Note: This is a show notes page accompanying my on-location podcast at Launde Abbey, recorded in the summer of 2022.
To commemorate the anniversary of Thomas Cromwell’s arrest on 10 June 1540, this month’s podcast takes us to Launde Abbey, a charming location in Leicestershire.
Thomas Cromwell had a soft spot for Launde, ear-marking it at the Dissolution as a property he wanted for himself and his family. A note in the margin of his ‘remembrances’ dated April 1540 states, ‘myself for Launde’. As you will hear in the podcast, Thomas had visited the Abbey before its Dissolution and must have fallen in love with its charms. Sadly, he never got to live there, having been arrested for treason and executed just three months later, in July 1540.
However, his son Gregory made Launde Abbey his principal residence, dying there on 4 July 1551. He was subsequently buried in its chapel, with the chapel and monument surviving the many later alterations made to the house.
To find out more about Launde Abbey, read on. You can access the podcast here, using the images below to complement the narrative.
A Brief History of Launde Abbey
The Abbey was founded as an Augustinian monastery in 1119, with the surrounding area being part of the royal forest of Leicestershire. Life continued peacefully here for around 400 years. However, everything changed at the Dissolution, with the Abbey being surrendered to the Crown in 1539. in the following years, much of the priory was dismantled by Thomas Cromwell and his son, Gregory, who converted the monastic buildings into a comfortable family home. Over the generations, more modifications were made, such that the house we see today can best be described as an extensively modified Elizabethan manor house, with the chapel in which Greorgy Cromwell is buried being considered all that remains of the original priory church.
After being given to the Diocese of Leicester in 1957, Launde Abbey was turned into a Christian retreat centre, and the chapel remains in use as a place of worship.
The Cromwells and Launde Abbey
Thomas Cromwell’s properties are one of my particular areas of interest. It has been a fascination that has led me to research and write about three of his properties so far; Cromwell’s ‘Great Place’ in Tudor Stepney, his palatial city H.Q. at ‘Austin Friars‘, and finally, his country residence, Mortlake Manor. However, none of these three properties survives. So, as you can imagine, my curiosity was well and truly piqued when I discovered Launde Abbey in Leicestershire, a house in the Cromwell property portfolio that was still intact, albeit in a significantly modified state.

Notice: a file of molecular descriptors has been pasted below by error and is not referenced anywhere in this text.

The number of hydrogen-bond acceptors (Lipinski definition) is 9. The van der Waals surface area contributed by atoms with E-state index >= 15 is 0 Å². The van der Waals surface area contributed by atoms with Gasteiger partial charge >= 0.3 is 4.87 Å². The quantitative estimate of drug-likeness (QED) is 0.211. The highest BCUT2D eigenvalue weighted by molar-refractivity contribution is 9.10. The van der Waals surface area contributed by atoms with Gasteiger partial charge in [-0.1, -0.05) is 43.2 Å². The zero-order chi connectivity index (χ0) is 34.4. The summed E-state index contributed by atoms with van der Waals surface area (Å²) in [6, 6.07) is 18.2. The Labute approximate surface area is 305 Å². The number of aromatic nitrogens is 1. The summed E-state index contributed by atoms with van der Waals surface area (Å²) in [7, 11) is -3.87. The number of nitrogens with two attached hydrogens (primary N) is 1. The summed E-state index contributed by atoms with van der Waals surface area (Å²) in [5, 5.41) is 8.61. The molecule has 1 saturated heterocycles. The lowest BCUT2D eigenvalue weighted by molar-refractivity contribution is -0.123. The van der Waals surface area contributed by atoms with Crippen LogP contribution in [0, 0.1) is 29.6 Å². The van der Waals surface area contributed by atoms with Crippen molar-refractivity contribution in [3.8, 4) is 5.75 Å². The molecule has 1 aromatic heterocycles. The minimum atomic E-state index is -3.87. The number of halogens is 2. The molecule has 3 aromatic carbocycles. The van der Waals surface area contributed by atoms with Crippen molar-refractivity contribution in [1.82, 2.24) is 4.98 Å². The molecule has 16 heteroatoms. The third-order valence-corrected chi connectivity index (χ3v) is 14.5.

Acquired through the spoils of the Dissolution, Cromwell found Launde’s location highly desirable. After the building was surrendered to the King in 1539, Thomas acquired it for himself and began the remodelling of the abbey. His intention was clearly to build a fine country residence well away from the press of the city of London.
However, on 10 June 1540, while the Privy Council were in session at Westminster, the Captain of the Guard entered the council chamber with a royal warrant for Thomas’ arrest on charges of treason. He was executed just over a month later, never having the chance to live at Launde. However, his son, Gregory, made Launde his home and is interred in the chapel, where a fine monument placed there by his wife, Elizabeth, can still be seen.
Today, beautiful parkland dotted with mature trees surrounds the house, which has a façade thought to date from around 1600.
In this podcast, I’m joined by Archaeologist and expert on Launde Abbey, Peter Liddle. Peter takes us on a tour of this historic building, discovering its connections to the Cromwell family.
There is unrestricted access to the first half of this podcast here. However, to listen to the full episode, you must be a member of The Ultimate Guide to Exploring Tudor England, The Tudor Travel Guide’s membership site. For more information on the membership, click here.
Launde Abbey Gallery
The gardens and parkland surrounding Launde
Maps of Launde Abbey
The exterior of the chapel
Remnants of a circular arch on the chapel
The interior of the chapel
Gregory Cromwell’s tomb and monument
Medieval stained glass windows inside the chapel
Remains of a sixteenth-century door
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Visiting information for Launde Abbey is available here.
Menus and booking information for The Dairy Tea Room at Launde are here.
More info on Withcote Chapel, with its stained glass, thought to be by Gaylon Hone, Henry VIII’s glazier is here.